Connecting the robot and app is a straightforward process. You’ll need a router for such. Once connected, users will unlock all the features, which I’ll enumerate here.
The Narwal app has a live map providing users real-time information of the robot’s location. It also shows the battery status and configuration – whether it’s mopping or vacuuming.
Containment is also available in the app. There are three options – no-sweep, no-mop, and no sweep/mop.
However, it doesn’t have the invisible wall feature, so you’ll be limited to squares and rectangles blocking areas. There’s no option to block diagonal areas.
Selective room cleaning
Users can choose a room to clean with this feature and also specify the number of passes in each room, which I think is a nice wrinkle. So you can increase the number of runs inside a room with a dirtier floor and reduce the frequency in another room.
The good news is map saving is available with the Narwal T10. Unfortunately, users can only save one map. I’m guessing that Narwal thinks the base station’s massive size might discourage users from moving this around. But it’s always good to have more options.
Control number of passes
Another feature I like is controlling how many times it goes around – between one and three. You can access this feature by going to the quick tab or the down arrow on the upper right portion of the screen.
Unfortunately, the Narwal app doesn’t have a scheduling feature. It has the word schedule, but it doesn’t allow users to specify when the robot will clean automatically.
How much power does the Narwal T10 have?
Narwal claims the T10 has 1800 Pa of suction. I tried measuring airflow using an anemometer but could not since the robot doesn’t go full throttle on the box.
How does the Narwal T10 navigate?
LIDAR is the primary navigational sensor of the T10 and helps it traverse efficiently in straight lines. Like other brands with LIDAR and SLAM (Neato, Roborock, Dreame), it starts cleaning the edges before tackling the middle portions.
I did notice wider turns, which hampers its performance. Combining that with the roller-less design makes it hard for me to recommend this for vacuuming.
As I’ve said earlier, it lacks the auto-room detect feature and relies heavily on the base station.
The results in the coverage test were decent, but it needed all three passes to pick up most of the quaker oats. Yet, it still left debris, and the side brush scattering issue is evident in this experiment.
Not having a brush roll negatively hampers this robot. I’ve tested it on debris types like quaker oats, quinoa, pet litter, and sand, but I didn’t complete it because of the lower-end scores.
First, here are the results.
- Overall: 75.16%
- Hard floors: 94.6%
- Carpet: 84.26%
- Sand on hard floors: 95.5%
- Deep cleaning: 26.3%
The 75.16% score is one of the lowest scores ever since I’ve implemented this testing system. It’s slightly higher than the Viomi V3, but the higher deep cleaning score saved it from becoming worse.
Hard floor results
- Quaker oats: 97%
- Quinoa: 93.4%
- Pet litter: 93.4%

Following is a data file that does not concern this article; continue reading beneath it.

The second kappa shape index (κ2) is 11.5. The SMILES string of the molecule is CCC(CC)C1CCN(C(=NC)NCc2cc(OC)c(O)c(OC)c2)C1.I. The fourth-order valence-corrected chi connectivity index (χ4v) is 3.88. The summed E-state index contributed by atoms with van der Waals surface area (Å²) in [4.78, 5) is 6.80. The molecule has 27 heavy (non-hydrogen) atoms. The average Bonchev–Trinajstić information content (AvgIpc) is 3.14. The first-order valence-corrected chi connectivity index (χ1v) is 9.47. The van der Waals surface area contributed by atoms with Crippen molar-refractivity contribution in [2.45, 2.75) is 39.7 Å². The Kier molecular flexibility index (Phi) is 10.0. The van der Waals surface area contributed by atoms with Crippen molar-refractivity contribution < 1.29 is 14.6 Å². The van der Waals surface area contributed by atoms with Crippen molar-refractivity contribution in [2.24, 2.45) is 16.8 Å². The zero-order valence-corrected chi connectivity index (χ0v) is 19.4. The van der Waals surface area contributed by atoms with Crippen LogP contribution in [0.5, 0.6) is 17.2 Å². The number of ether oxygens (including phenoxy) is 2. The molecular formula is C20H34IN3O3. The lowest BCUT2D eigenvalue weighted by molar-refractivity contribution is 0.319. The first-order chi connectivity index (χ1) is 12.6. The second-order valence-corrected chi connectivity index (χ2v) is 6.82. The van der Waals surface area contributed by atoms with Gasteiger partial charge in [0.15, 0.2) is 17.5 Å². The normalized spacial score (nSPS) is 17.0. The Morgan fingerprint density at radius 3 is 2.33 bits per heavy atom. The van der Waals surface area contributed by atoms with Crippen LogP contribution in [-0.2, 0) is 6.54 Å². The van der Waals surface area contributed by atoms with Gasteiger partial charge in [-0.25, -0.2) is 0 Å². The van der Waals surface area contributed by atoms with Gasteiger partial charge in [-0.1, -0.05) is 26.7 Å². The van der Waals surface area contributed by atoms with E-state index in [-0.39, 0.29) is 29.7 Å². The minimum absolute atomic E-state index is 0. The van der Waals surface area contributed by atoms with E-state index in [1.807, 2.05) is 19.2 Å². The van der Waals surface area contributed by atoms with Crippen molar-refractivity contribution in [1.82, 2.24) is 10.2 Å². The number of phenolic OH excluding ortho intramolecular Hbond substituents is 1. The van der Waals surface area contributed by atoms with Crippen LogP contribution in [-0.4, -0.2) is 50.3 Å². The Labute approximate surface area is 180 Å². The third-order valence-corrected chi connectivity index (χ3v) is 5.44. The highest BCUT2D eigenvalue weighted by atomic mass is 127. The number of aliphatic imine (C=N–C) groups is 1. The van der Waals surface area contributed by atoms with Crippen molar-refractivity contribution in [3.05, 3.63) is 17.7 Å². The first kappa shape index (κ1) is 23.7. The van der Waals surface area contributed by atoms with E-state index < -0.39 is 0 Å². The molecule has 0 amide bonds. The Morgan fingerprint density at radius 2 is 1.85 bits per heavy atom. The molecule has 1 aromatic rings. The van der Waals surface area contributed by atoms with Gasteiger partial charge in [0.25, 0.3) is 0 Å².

This robot did best as expected on hard surfaces with scores in the 90s. One issue is the fast-spinning twin side brush system that scatters debris, which I noticed in most tests. Another issue is the wide turning radius that results in missed spots.
Narwal claims this product will clean carpets well if you’ve watched the advertorials. Unfortunately, tests reveal otherwise. The lack of a brush roll severely hampers its cleaning performance on this surface.
Passes weren’t as clean as I’d hoped they would, which isn’t surprising for a robot without a roller.
Low pile results
- Quaker oats: 91.4%
- Quinoa: 88%
- Pet litter: 82.4%
It did best on quaker oats but not good with heavier stuff like pet litter. The side brush scattering issue is not as evident on carpet, but it’s still a factor.
Mid pile results
- Quaker oats: 82.4%
- Quinoa: 80.4%
- Pet litter: 71.2%
Narwal did worst on mid pile carpet, with an average score of 78% – easily the worst of all high-end robot vacuums I’ve’tested.
Expecting this robot to clean carpet would be a recipe for disappointment and shouldn’t be your primary reason to purchase this product.
Deep cleaning results
Even with my doubts, I still tested this robot how it does in deep cleaning tests. It picked up 26.3% of embedded sand on mid-pile carpet. The lack of a brush roll severely hampers it at cleaning anything below the surface.
Before I reveal the results, I have to say that the T10 was built with mopping at the forefront. Every design aspect catered towards this functionality, from the front-mounted pads to the base station.
It’s the only robot mop I’ve tested so far capable of cleaning wet messes with minimal risk of liquid seeping through the motor.
Not even the Roborock S7, with its vibrating mopping pad and mop-only option, can do what this robot can on spills.
Here are some before and after shots.
It did best at cleaning red wine stains, cleaning most of it after the first pass. Although the photo didn’t reveal a clean result, it also did the best at cleaning sugary stains (grape juice and tomato juice), leaving a nonsticky surface.
Cleaning sugary stains were the biggest issue with all robot vacuums I’ve tested. While the robots removed the stains, the surface was sticky, and there was residue build-up.
However, there’s a limit to the T10’s effectiveness. It didn’t do well when I tried it on this large stain.
Narwal’s detergent might help, but I haven’t had the chance to test it (yet). So I’ll reserve judgment once I get it.
Regardless, it’s still a pretty versatile mopping robot with the self-cleaning feature.
How effective is the self-cleaning base station?